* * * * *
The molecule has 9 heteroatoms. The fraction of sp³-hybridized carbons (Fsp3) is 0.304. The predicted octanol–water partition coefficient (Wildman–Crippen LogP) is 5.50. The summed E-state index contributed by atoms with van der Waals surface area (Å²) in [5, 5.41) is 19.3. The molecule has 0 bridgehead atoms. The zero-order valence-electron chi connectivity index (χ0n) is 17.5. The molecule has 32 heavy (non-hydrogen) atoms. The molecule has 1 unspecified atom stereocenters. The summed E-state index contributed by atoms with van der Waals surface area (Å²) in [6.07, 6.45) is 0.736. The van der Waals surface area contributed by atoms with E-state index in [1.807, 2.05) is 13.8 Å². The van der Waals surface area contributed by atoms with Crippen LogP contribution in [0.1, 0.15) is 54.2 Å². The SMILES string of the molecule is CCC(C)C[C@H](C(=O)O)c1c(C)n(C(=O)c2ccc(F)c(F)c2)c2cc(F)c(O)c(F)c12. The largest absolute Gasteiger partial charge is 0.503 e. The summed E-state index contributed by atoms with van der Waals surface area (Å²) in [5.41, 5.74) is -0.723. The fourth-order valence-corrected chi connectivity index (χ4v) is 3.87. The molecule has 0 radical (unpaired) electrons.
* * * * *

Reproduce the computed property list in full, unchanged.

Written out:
The molecule has 9 heteroatoms. The fraction of sp³-hybridized carbons (Fsp3) is 0.304. The predicted octanol–water partition coefficient (Wildman–Crippen LogP) is 5.50. The summed E-state index contributed by atoms with van der Waals surface area (Å²) in [5, 5.41) is 19.3. The molecule has 0 bridgehead atoms. The zero-order valence-electron chi connectivity index (χ0n) is 17.5. The molecule has 32 heavy (non-hydrogen) atoms. The molecule has 1 unspecified atom stereocenters. The summed E-state index contributed by atoms with van der Waals surface area (Å²) in [6.07, 6.45) is 0.736. The van der Waals surface area contributed by atoms with E-state index in [1.807, 2.05) is 13.8 Å². The van der Waals surface area contributed by atoms with Crippen LogP contribution in [0.1, 0.15) is 54.2 Å². The SMILES string of the molecule is CCC(C)C[C@H](C(=O)O)c1c(C)n(C(=O)c2ccc(F)c(F)c2)c2cc(F)c(O)c(F)c12. The largest absolute Gasteiger partial charge is 0.503 e. The summed E-state index contributed by atoms with van der Waals surface area (Å²) in [5.41, 5.74) is -0.723. The fourth-order valence-corrected chi connectivity index (χ4v) is 3.87. The molecule has 0 radical (unpaired) electrons.